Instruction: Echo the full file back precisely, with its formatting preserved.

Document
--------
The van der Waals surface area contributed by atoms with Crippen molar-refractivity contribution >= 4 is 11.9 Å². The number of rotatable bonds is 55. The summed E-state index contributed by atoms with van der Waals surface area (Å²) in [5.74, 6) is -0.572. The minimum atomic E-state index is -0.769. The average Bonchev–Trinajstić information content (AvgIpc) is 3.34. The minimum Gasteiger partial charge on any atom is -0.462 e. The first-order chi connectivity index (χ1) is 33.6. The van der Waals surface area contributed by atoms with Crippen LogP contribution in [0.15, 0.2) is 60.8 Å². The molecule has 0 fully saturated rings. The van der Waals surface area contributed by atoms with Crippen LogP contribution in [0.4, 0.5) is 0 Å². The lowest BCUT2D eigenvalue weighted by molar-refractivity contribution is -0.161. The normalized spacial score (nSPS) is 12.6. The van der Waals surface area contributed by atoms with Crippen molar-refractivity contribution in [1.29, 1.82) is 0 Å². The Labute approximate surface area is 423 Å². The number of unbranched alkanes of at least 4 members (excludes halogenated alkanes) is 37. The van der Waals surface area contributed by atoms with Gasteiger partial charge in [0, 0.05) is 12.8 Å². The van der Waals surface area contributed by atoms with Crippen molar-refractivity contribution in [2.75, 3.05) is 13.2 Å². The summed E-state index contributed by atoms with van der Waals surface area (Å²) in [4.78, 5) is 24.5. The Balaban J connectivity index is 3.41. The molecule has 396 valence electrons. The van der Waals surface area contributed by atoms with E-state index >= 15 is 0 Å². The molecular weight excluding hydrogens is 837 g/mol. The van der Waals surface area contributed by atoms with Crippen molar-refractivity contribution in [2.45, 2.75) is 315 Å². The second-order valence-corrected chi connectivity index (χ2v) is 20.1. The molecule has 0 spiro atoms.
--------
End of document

The van der Waals surface area contributed by atoms with Crippen molar-refractivity contribution >= 4 is 11.9 Å². The number of rotatable bonds is 55. The summed E-state index contributed by atoms with van der Waals surface area (Å²) in [5.74, 6) is -0.572. The minimum atomic E-state index is -0.769. The average Bonchev–Trinajstić information content (AvgIpc) is 3.34. The minimum Gasteiger partial charge on any atom is -0.462 e. The first-order chi connectivity index (χ1) is 33.6. The van der Waals surface area contributed by atoms with Crippen LogP contribution in [0.15, 0.2) is 60.8 Å². The molecule has 0 fully saturated rings. The van der Waals surface area contributed by atoms with Crippen LogP contribution in [0.4, 0.5) is 0 Å². The lowest BCUT2D eigenvalue weighted by molar-refractivity contribution is -0.161. The normalized spacial score (nSPS) is 12.6. The van der Waals surface area contributed by atoms with Crippen molar-refractivity contribution in [1.29, 1.82) is 0 Å². The Labute approximate surface area is 423 Å². The number of unbranched alkanes of at least 4 members (excludes halogenated alkanes) is 37. The van der Waals surface area contributed by atoms with Gasteiger partial charge in [0, 0.05) is 12.8 Å². The van der Waals surface area contributed by atoms with Crippen molar-refractivity contribution in [2.75, 3.05) is 13.2 Å². The summed E-state index contributed by atoms with van der Waals surface area (Å²) in [4.78, 5) is 24.5. The Balaban J connectivity index is 3.41. The molecule has 396 valence electrons. The van der Waals surface area contributed by atoms with E-state index >= 15 is 0 Å². The molecular weight excluding hydrogens is 837 g/mol. The van der Waals surface area contributed by atoms with Crippen molar-refractivity contribution in [2.45, 2.75) is 315 Å². The second-order valence-corrected chi connectivity index (χ2v) is 20.1. The molecule has 0 spiro atoms.